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Russia to Britain: ‘don’t give 24 hour ultimatums to a nuclear power’

Russia sends formal note to Britain denying involvement in Skripal attack; threatens countermeasures

Spokeswoman of the Russian Foreign Ministry Maria Zakharova gestures as she attends a news briefing in Moscow, Russia, October 6, 2015. Russia strongly rebuffed U.S. criticism of its air strikes in Syria on Tuesday, reminding Washington how it had supported the United States in the aftermath of the 9/11 attacks on New York in 2001. REUTERS/Maxim Shemetov - RTS38RB

Hours following Russian Foreign Minister Lavrov’s public rejection of Theresa May’s ultimatum, the Russian embassy in London has sent the British Foreign Office a formal note denying Russian involvement in the Skripal attack.

In the meantime there have been a stream of warnings from Moscow.

Maria Zakharova, the Russian Foreign Ministry’s spokesman, has warned that if the British regulator Ofcom withdraws RT’s British broadcasting licence – as it is apparently threatening to do – then Russia will retaliate by throwing out of Russia every British media outlet working in Russia

I can tell you right now that not a single British media outlet will be working in our country if they shut RT down

Zakharova has also warned the British of the unwisdom of giving 24 hour ultimatums to Russia – a nuclear power – and has waspishly and almost certainly rightly said that Theresa May is simply not in possession of the full facts about the Skripal case

Bearing in mind what the president [of Russia Vladimir Putin] said [in his State-of-the-Nation Address], no one can appear in his or her country’s parliament to say ‘I give Russia 24 hours……No one knows anything, including Theresa May, who has no actual fact in her hands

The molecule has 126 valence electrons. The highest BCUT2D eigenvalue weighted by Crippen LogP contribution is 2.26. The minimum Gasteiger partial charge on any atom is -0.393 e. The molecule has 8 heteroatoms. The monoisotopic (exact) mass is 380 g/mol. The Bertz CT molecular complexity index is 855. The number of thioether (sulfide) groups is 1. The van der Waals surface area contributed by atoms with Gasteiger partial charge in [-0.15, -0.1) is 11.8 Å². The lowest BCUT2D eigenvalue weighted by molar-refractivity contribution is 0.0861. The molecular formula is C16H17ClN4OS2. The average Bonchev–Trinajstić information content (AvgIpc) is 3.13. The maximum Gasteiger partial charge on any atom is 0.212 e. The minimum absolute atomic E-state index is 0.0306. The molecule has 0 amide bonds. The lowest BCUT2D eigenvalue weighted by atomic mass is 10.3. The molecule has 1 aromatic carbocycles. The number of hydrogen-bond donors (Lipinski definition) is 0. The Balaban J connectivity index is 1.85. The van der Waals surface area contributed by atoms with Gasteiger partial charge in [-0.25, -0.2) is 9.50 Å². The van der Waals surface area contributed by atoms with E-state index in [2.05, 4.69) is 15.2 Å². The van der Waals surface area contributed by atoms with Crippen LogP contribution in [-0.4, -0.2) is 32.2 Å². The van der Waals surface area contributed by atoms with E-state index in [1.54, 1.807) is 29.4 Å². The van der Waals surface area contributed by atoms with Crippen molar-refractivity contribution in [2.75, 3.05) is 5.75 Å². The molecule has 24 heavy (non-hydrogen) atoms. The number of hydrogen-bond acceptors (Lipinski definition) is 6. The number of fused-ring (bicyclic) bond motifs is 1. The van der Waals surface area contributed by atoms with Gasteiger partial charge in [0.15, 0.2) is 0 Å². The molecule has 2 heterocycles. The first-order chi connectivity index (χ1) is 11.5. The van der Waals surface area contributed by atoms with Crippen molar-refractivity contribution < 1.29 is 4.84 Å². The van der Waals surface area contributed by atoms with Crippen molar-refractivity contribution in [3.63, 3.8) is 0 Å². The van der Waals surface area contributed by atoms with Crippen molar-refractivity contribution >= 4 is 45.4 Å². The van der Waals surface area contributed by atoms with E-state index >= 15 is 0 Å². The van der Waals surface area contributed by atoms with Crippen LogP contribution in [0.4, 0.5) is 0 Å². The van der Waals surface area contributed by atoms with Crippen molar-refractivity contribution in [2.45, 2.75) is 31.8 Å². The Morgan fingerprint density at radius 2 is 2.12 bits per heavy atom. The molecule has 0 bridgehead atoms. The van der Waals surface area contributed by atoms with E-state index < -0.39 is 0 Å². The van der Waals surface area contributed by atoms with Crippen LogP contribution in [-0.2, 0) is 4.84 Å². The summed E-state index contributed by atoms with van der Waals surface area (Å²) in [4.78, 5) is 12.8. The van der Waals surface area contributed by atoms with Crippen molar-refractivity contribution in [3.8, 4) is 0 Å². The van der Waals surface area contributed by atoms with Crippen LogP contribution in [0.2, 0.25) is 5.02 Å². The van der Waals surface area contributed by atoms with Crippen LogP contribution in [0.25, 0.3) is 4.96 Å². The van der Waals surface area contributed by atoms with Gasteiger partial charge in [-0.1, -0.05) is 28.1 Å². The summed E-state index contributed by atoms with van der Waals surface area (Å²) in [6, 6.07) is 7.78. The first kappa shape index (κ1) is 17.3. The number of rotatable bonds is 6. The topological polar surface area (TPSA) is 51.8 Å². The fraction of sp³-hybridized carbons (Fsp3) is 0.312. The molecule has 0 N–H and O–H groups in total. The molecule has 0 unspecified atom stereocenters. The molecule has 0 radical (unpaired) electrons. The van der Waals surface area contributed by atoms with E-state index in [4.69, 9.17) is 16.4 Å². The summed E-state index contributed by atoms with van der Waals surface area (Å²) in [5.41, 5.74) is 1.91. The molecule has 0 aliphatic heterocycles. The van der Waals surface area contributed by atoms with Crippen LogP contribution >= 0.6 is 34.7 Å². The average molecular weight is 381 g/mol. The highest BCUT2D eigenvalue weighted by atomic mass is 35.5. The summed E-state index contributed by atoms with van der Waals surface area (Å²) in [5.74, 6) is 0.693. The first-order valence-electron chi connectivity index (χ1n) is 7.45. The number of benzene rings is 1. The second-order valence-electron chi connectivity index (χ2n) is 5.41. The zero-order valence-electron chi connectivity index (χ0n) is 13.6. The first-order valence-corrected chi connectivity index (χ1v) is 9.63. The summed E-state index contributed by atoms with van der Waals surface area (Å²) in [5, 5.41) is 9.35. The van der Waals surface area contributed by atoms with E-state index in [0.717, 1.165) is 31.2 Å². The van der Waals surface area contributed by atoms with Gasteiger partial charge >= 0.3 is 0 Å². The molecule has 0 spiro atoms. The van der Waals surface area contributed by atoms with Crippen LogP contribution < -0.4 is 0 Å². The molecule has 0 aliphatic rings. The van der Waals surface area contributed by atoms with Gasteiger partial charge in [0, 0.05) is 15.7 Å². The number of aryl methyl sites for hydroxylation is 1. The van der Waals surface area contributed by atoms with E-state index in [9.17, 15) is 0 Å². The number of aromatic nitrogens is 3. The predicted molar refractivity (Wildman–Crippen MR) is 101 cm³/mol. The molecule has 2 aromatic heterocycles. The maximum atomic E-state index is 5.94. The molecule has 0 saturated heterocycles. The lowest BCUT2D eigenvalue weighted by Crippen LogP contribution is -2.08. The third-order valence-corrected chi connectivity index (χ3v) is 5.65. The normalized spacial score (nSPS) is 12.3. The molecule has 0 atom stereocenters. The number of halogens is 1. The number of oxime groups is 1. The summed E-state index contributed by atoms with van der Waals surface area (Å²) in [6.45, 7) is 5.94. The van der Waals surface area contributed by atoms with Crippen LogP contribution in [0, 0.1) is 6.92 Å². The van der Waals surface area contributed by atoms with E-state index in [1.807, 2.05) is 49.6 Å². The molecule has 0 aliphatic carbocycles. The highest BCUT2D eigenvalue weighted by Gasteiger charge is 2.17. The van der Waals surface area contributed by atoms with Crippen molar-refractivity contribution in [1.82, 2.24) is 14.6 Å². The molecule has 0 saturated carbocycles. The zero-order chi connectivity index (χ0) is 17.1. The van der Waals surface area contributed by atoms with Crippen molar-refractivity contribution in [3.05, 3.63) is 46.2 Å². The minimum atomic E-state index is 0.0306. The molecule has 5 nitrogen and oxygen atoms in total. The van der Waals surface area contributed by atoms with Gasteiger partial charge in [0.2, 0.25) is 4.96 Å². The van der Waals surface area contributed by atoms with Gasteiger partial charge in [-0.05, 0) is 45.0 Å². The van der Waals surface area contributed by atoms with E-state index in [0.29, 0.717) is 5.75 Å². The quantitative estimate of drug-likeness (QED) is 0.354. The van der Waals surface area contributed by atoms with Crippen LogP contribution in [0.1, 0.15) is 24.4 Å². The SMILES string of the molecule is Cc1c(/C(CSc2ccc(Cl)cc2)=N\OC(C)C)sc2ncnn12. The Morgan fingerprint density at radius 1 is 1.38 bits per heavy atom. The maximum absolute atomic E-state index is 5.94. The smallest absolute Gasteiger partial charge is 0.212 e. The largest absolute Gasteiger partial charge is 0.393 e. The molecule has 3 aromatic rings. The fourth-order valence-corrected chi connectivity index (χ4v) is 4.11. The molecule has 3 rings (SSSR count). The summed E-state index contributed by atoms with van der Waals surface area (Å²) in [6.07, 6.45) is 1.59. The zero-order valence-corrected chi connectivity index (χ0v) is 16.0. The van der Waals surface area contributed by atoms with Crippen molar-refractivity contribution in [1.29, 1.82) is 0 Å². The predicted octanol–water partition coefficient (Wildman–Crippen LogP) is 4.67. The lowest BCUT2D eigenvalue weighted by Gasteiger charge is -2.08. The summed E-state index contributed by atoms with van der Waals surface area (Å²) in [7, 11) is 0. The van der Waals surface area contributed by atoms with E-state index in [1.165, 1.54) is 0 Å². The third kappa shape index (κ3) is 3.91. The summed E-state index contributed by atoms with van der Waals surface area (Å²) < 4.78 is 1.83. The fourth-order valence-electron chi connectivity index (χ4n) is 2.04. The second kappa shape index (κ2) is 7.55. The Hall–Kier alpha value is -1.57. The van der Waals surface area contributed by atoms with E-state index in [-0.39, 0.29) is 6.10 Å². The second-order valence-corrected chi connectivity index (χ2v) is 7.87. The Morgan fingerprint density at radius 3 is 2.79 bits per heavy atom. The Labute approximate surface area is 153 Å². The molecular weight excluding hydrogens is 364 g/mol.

Meanwhile the Russian embassy in London has also warned the British government against launching any cyberattacks against Russia

Meanwhile the Russians have also been accusing the British of ignoring the Chemical Weapons Convention, which they say stipulates joint investigations of incidents like the Skripal attack

The British have responded that there is no legal obligation to conduct a joint investigation, though they admit that parties to the Convention are expected to consult with each other.

All I will say about that is that irrespective of who is right about this specific point, the British should certainly be at least sharing with the Russians some of the information they say they have which they claim points to Russia’s guilt.  Instead they are refusing to provide the Russians with any evidence at all.

Meanwhile the British for their part have been trying to drum up support from their allies.  Theresa May has spoken to Angela Merkel and Emmanuel Macron and is due to speak shortly to Donald Trump.  According to the British they are being promised “full support”.

Whilst that may be true, I have to say that the public statements coming from Britain’s allies have so far not been exactly fulsome.  By way of example, Donald Trump has been busy tweeting all day about the sacking of Tillerson and about other matters, but has yet to tweet his support for Britain over the Skripal case.

Doubtless we will hear more publicly expressed words of support from Britain’s allies tomorrow, but if the US for one in the end balked at imposing further significant sanctions on Russia in relation to Russia’s alleged meddling in the US election, then I for one find it difficult to believe that it will impose further significant sanctions on Russia because of the attempted murder of an ex British spy in Britain.

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The statements, views and opinions expressed in this column are solely those of the author and do not necessarily represent those of The Duran.

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Hillary Clinton: Blame the men!

Lavrov: “I simply don’t have any normal terms left to describe all this.”